Larry Hurtado has posted about views of early Christian Christology. He says that proponents of the view that significant development took place over the course of the first century of Christianity fail to do justice to the exalted status of Jesus and devotional practice evidenced from the beginning. I would respond by saying that proponents of early high Christology often fail to do justice to just how different the Gospel of John is from the Gospels of Mark and Luke. (UPDATE: now also see Dale Tuggy’s post on whether Jesus is God in Mark.)
But perhaps a rapprochement is possible? If there has been a tendency to downplay the degree of development on one side, there has been a tendency to downplay the significance of the earliest sources’ exalted claims about Jesus on the other. And so perhaps we can inch closer to agreement that the status attributed to Jesus by Paul is exalted and “divine” (in the sense of Jesus exercising divine rule and bearing the divine name) and yet not (at least explicitly) divine/incarnational in the sense that John may have been, and still later Christian creeds certainly were.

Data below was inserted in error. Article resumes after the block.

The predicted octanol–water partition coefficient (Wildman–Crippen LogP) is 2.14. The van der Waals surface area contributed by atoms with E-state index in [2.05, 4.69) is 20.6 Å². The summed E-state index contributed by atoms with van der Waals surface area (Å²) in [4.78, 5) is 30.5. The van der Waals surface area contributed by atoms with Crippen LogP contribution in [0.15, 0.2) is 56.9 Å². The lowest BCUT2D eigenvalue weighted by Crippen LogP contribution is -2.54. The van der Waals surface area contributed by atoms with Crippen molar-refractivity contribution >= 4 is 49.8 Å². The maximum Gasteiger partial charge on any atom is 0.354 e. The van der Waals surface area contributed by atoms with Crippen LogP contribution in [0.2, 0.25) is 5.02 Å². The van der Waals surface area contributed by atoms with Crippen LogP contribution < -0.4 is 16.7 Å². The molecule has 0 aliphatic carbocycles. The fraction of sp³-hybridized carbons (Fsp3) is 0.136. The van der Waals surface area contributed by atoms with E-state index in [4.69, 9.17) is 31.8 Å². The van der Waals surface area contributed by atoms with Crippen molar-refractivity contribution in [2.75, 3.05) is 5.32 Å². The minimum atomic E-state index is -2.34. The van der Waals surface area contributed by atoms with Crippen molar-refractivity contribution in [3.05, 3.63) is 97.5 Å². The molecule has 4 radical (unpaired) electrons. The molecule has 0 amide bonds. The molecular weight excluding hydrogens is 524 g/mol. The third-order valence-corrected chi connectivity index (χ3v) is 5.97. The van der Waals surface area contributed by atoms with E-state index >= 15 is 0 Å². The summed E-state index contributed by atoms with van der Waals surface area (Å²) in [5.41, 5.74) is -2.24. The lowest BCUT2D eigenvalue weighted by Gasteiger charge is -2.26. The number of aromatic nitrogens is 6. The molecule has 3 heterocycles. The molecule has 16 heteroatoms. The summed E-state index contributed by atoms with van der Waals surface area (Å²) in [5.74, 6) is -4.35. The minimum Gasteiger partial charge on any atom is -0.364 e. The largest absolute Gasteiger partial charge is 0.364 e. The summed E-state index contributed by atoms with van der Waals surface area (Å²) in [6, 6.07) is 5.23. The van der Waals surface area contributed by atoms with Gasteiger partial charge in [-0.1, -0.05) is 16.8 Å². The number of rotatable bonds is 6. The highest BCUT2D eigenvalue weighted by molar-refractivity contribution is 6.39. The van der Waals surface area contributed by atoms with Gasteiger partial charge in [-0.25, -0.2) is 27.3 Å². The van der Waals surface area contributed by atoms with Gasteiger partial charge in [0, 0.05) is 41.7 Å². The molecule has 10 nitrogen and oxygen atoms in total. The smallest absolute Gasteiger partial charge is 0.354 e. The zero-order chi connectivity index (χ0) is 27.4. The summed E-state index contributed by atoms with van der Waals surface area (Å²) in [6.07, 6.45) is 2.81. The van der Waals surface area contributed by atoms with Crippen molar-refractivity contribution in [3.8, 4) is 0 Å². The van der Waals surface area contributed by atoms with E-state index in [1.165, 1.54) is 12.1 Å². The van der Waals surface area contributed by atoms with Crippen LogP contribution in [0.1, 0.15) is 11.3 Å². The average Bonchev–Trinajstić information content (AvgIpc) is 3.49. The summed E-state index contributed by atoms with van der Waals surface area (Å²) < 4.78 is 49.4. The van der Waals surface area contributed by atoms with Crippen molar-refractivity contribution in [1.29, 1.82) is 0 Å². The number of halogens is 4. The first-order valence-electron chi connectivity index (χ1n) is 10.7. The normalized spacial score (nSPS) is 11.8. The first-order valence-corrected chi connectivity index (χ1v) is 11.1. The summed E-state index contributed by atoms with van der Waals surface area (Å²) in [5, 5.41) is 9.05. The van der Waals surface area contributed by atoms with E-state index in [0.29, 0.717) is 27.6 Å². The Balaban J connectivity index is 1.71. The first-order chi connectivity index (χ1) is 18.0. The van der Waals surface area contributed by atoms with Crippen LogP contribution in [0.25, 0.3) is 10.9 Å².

Perhaps more happened in the first decade than has been done justice to by those who see significant evolution over the course of the entire New Testament period, and more happened in the rest of the first century and beyond than has been done justice to by those who have emphasized the decisive nature of the initial event and immediately following years.
Michael Bird mentioned the same quote from Martin Hengel that Larry Hurtado did, but in relation to Bart Ehrman’s forthcoming book. And of course, for my own views see The Only True God: Early Christian Monotheism in Its Jewish Context.